AIDS-Almost Zero is a collaborative effort of over 30 civil society organisations – together with businesses that place social responsibility at their very core – to bring an end to the HIV/AIDS pandemic in Thailand. To achieve this national goal, the AIDS-Almost Zero Committee was formed with technical support from UNAIDS. The AIDS-Almost Zero CommitteeIt has tasked the Thai National AIDS Foundation with raising and distributing funds to a variety of projects aimed at tackling HIV/AIDS issues in Thailand. To receiveing funding, these projects are required to possess a similar set of standards and goals for HIV/AIDS eradication asto those of the Global Fund, while maintaining adaptability to Thailand’s internal mechanisms to ensure achievability.
The AIDS-Almost Zero Committee’s capabilities are the direct result of procedural and development training by the Global Fund itself, adhering to the principle of “achievability, measurability, transparency and accountability.”
Thailand has received financial aid to combat HIV/AIDS, tuberculosis, and malaria from the Global Fund since 2003. These grants have been used for a variety of projects and programmes for the infected.
because the country has been re-categorised as an upper middle income nation.
This new categorisation means that Thailand no longer meets the Global Fund’s criteria for grants.”
The first case of AIDS was found in Thailand.
Thailand signed an agreement with the international community to bring an end to the HIV/AIDS pandemic by 2030.
Thailand succeeded in reducing the rate of mother-to-child infections to lower than 2 percent. It is the first country in Asia and the second country in the world, to achieve this goal.
The Thai National AIDS Foundation is the 717th philanthropic organisation in accordance with the Ministry of Finance’s announcement. The receipt can be used for annual income tax deductions.
Please send proof of donation to the Thai National AIDS Foundation
via fax at 02-618-4748 or via email at CRM@aidsalmostzero.org
There are 30 civil society organisations
that contribute to the AIDS-Almost Zero campaign
using the country’s roadmap and strategy known as
191 Soi Phahon Yothin 11, Sam Sen Nai,
Phaya Thai, Bankgok 10400
Tel.: 02-279-7022-3, 02-279-2952 Fax.: 02-618-4748
A series of social, economic, and environmental changes that took place during 1980–1989 brought about the establishment of over 12,000 civil society organisations (or CSOs). These foundations, agencies, organisations, and societies set out to ensure the betterment of the public. They aim to improve the people’s quality of life, to prepare them for change, to enable them, and to help them overcome health, environmental, occupational and educational obstacles.
“Civil society organisations play a significant role in the promotion of knowledge and understanding among the public, which allows for their engagement in policies that directly affect their quality of life.”(Asian Development Bank Report 2011)
Civil society organisations have been an integral part ofin the implementation of national policies. They work directly with target groups on subjects, such as, the environment, education and health, including the issue of HIV/AIDS.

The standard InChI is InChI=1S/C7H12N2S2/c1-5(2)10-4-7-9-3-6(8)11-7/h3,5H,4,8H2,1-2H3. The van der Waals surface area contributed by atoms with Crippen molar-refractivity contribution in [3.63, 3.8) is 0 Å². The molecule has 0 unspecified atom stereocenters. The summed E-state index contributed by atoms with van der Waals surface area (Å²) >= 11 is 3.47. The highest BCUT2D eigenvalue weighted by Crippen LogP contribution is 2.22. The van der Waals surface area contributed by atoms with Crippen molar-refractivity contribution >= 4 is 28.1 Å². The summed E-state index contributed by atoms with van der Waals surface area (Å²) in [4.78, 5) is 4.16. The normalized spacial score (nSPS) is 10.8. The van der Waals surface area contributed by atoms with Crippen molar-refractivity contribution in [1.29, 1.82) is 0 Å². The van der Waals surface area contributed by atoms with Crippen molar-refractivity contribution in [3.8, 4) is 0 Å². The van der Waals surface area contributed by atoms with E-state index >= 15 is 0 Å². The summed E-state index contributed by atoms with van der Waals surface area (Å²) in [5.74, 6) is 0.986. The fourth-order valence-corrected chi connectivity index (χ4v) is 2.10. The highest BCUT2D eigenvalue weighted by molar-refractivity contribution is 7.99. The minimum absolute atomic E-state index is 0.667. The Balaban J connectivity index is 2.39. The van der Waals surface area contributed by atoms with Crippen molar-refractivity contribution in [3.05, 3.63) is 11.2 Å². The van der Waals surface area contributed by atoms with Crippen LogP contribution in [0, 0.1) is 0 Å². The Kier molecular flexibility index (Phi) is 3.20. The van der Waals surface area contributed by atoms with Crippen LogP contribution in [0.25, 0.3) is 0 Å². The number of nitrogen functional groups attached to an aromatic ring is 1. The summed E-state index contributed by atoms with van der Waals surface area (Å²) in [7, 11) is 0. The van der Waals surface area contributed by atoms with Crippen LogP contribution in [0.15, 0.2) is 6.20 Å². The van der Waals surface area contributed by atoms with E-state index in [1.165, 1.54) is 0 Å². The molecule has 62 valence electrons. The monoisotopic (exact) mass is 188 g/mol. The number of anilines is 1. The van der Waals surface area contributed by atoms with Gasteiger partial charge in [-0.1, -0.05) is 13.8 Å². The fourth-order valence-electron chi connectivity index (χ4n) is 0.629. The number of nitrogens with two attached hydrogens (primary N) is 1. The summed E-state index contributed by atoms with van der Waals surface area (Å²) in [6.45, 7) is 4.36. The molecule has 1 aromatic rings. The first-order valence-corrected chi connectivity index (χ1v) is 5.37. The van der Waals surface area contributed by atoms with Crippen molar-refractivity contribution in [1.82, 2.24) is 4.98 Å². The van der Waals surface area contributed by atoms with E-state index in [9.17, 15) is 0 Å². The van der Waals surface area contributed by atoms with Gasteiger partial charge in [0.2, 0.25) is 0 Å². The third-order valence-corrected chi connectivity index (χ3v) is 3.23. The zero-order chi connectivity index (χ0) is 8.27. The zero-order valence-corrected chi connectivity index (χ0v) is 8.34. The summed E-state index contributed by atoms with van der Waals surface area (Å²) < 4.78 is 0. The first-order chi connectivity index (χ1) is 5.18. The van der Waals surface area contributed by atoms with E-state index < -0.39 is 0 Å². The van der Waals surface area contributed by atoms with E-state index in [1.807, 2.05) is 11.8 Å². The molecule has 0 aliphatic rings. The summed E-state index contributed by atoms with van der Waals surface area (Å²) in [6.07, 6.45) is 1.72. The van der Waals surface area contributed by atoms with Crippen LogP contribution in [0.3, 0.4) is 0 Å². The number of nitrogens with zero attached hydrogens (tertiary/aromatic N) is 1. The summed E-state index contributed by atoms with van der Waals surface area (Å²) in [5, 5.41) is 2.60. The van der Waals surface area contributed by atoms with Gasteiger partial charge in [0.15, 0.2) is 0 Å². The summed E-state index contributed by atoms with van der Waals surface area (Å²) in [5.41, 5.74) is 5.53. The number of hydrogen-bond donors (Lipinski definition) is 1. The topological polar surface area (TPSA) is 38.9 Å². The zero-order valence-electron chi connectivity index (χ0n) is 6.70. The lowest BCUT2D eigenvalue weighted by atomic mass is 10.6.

Why do we still focus on the HIV/AIDS pandemic? In 2015, the United Nations estimated that there were 36.7 million people living with HIV/AIDS across the globe. Among these were 1.8 million children. And 35Thirty-five million people haved died from this infectious disease.
UNAIDS, a branch of the United Nations, was specially established to combat the HIV/AIDS pandemic. UNAIDS’s goal is bring an end to HIV/AIDS by 2030.
Ending the HIV pandemic in Thailand is not a duty of the government, of civil society, of the private sector or of any individual, in particular. Instead, everyone in Thai society plays a part in propelling Thailand towards achieving the goal of having no new HIV cases.
In addition to the government’s healthcare programme, over 100 civil society organisations fighting against HIV/AIDS are the driving forces behind the effort to eradicate HIV/AIDS from Thailand. They serve as an important mechanism that provides support wherever the government cannot. They are also better at reaching out to groups of individuals at risk and assisting the infected more effectively. Some of these organisations are registered as philanthropic entities, such as, foundations and societies. Some of them are stiitll unregistered but functions as legally established entities with a management structure. Some are network groups representing individuals affected by the HIV/AIDS pandemic.
● They work closely with and have profound understanding of the target groups. Some of these organisations were founded by members of the target groups themselves. ● They have a greater degree of flexibility since they do not have to adhere to bureaucratic procedures. ● Being non-profit, they only spend what they need to effect change. ● They are capable of working with delicate groupsvulnerable populations, such as drug users and entertainmentservice workers.
Over the past 25 years, civil society organisations have played a significant role in executing proactive outreach programmes. To raise awareness of HIV/AIDS– prevention among the target groups, they have distributed condoms, andor even syringes and needles, in an effort to reduce the prevalence of HIV/AIDS. They have supported hospital services designed for patients infected by or suffering from HIV/AIDS, such as one-stop centres and community-outreach mobile units. These services help the fill the gaps where the government cannot reach. Furthermore, civil society organisations have also run campaigns to promote better understanding between the infected and the non-infected, which have brought aboutencouraged co-existence and mutual respect.
Thailand has dealt with the HIV pandemic since 1984. The infection was especially prevalent among the working population who were the driving force behind the country’s economy. At the time, Thailand also underwentwas undergoing a significant shift from an agricultural society to that of industries and services. This, which resulted in unstable incomes for workers in the agricultural sector. The combination of these factors meant that families were heavily affected. While some people lost a significant amount of their income, some others couldn’t get a job or became jobless. Sicknesses Those afflicted with HIV/AIDS were left untreated. Soon thereafter the infectedThe infected went into hiding because they were hatedfeared and discriminated against by society at large.